This article was first published in the January 2019 Africa edition of Accounting and Business magazine.

More or less in step with the global economy, the economy of sub-Saharan Africa is forecast to grow by 3.8% in 2019 – an increase driven by an expected rise in commodity prices and brighter days for Nigeria’s economy, where growth of 2.3% is projected.

According to the IMF’s October 2018 World Economic Outlook, the prospects are also positive for Angola, which is expected to recover sharply from its slowdown in 2018 to a robust 3.1% growth this year. Meanwhile South Africa’s economy is expected to remain moderately positive – despite undeniable challenges looming.

A fair few elections are in prospect too, not least in the continent’s two largest economies.

In South Africa, the African National Congress (ANC) will battle to maintain its dominance in the country’s parliament and hold onto the presidency. This will be a tough battle as the ANC goes up against the Democratic Alliance, the Economic Freedom Fighters and the ghosts of corruption and influence-peddling of the Zuma era. I believe the ANC will retain the presidency, but not without some form of coalition in parliament.

In Nigeria, the incumbent, Muhammadu Buhari, will contest the presidential election against candidates who include a former vice president, Atiku Abubakar. A keen contest is expected, with the outcome too close to call in my view. As ever in Nigerian elections, tackling corruption is at the centre of debates. Indeed, many view this as a battle for the soul of Africa’s largest economy.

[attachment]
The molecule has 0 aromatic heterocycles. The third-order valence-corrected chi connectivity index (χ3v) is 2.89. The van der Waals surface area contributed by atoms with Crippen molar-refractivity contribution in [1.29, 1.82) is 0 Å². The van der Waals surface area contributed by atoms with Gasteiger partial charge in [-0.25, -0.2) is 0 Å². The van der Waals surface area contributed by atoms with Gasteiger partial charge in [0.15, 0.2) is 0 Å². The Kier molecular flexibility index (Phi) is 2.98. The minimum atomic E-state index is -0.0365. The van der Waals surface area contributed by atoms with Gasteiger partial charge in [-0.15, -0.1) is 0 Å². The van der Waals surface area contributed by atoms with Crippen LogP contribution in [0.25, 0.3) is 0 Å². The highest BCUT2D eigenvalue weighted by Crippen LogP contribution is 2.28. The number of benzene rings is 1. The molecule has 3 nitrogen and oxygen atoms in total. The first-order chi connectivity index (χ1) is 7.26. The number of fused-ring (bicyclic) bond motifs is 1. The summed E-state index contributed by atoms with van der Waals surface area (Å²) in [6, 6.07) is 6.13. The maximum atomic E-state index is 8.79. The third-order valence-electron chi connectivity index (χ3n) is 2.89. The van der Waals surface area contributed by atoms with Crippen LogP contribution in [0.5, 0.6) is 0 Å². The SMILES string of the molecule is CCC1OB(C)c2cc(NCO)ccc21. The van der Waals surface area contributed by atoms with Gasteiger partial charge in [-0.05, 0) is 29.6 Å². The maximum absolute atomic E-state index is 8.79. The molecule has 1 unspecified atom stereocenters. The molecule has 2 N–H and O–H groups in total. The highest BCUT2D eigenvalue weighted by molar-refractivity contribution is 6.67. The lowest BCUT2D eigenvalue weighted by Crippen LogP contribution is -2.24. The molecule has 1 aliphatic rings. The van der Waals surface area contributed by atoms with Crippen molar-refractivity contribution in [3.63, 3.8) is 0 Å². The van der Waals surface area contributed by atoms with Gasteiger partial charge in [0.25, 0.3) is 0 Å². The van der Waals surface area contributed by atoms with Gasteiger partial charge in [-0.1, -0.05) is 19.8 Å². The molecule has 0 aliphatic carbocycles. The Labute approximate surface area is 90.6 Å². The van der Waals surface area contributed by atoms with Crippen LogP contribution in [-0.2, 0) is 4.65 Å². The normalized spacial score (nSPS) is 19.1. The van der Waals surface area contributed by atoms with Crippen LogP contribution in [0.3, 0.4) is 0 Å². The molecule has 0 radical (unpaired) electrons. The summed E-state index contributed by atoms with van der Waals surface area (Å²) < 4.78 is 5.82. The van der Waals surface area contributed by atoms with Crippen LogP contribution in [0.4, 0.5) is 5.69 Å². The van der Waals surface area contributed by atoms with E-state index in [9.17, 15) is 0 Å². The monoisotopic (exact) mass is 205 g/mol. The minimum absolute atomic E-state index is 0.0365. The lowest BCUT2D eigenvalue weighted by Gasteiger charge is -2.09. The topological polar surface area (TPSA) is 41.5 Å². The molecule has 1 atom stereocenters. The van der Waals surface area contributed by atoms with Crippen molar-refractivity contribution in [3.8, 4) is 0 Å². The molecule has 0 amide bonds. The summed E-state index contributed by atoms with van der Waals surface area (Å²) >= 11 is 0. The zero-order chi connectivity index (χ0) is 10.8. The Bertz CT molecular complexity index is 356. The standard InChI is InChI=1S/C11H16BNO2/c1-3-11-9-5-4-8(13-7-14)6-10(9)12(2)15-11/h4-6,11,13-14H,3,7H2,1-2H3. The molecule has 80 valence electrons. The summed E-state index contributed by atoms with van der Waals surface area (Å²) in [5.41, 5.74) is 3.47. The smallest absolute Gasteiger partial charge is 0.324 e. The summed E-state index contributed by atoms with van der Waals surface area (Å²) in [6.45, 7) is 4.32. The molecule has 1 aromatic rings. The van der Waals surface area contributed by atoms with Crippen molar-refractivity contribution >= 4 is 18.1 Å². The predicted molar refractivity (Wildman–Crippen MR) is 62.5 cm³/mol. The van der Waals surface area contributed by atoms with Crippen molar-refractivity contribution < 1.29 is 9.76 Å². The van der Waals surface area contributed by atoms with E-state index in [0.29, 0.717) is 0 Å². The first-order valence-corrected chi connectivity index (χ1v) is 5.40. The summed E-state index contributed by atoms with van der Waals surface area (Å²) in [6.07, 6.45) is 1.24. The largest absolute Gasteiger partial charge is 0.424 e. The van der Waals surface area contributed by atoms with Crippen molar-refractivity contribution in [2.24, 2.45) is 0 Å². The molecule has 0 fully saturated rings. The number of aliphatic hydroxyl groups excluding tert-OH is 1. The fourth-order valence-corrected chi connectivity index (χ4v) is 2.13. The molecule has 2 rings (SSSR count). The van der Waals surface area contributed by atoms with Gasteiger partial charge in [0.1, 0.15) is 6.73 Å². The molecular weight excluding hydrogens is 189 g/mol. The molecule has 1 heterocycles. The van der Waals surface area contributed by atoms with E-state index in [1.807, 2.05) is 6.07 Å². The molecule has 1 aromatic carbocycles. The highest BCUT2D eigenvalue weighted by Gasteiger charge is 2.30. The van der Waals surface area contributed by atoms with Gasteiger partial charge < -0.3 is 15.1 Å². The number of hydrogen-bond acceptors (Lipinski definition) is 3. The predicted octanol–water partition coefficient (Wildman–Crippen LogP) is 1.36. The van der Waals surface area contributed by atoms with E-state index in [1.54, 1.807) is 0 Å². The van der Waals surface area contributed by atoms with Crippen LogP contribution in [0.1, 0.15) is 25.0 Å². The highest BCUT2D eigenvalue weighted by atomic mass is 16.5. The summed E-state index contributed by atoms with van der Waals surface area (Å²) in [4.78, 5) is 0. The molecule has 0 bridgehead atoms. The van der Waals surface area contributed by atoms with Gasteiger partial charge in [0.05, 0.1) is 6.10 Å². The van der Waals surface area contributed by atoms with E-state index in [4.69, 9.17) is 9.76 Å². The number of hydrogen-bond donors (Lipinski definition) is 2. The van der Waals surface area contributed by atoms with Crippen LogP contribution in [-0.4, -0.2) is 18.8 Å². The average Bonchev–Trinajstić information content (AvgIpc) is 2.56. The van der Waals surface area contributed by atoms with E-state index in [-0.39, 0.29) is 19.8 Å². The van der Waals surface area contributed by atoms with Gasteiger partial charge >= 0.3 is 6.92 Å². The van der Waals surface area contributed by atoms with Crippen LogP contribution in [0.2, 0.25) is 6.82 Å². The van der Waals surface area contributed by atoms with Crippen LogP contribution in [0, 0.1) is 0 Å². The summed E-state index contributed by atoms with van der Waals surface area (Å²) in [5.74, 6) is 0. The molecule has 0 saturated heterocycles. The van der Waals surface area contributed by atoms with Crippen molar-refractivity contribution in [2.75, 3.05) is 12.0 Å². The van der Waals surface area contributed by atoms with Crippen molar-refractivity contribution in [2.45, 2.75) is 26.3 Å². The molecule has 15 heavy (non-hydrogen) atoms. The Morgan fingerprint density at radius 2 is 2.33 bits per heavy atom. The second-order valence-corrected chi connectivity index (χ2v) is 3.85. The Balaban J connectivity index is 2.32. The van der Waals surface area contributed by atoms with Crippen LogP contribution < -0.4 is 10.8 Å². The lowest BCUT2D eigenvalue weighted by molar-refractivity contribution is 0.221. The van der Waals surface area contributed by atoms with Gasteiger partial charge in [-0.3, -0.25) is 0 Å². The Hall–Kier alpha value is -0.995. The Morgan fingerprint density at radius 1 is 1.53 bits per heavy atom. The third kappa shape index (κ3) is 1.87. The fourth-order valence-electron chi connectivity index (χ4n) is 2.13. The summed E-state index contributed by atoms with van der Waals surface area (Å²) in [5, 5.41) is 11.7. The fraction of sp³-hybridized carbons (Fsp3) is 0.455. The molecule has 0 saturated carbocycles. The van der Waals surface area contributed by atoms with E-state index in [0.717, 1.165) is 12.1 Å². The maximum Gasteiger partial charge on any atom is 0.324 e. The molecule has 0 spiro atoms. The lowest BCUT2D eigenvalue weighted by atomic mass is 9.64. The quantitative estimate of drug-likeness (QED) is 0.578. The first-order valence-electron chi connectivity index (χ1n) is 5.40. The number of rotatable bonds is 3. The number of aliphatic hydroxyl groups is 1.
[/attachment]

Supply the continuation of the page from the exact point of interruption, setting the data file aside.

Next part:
Presidential and general elections will also be held in as many as 11 other nations across Africa. The results will help shape the future of our dear continent in the next few years.

In South Africa it’s not only elections that are at stake. In November, the Joint Constitutional Review Committee ruled that the country’s constitution could be amended to allow land expropriation without compensation. Action is expected on this issue in 2019, and the rainbow nation must take care to get it right. Otherwise, we could well have another Zimbabwe on our hands.

Around the globe, the environment will remain a key concern. 2018 saw earthquakes, hurricanes and wildfires. It is time for humanity to take Mother Nature more seriously. Could 2019 be the year we begin to change our ways? I doubt it.                     

On a brighter note, the Africa Cup of Nations kicks off in late July. This time round, the tournament will have a 24-team format and will be played during the summer, allowing more African players who ply their trade in Europe and elsewhere to take part. Better still, the tournament will not compete for viewers with Europe’s football leagues as has previously been the case.

I will be rooting for Nigeria, of course, even though I don’t know if the Super Eagles have what it takes to win. But the tournament will without doubt be a profitable fixture for businesses in broadcasting, logistics and hospitality – and an alluring prospect for us fans!

Okey Umeano FCCA is head of risk management at Nigeria’s Securities and Exchange Commission.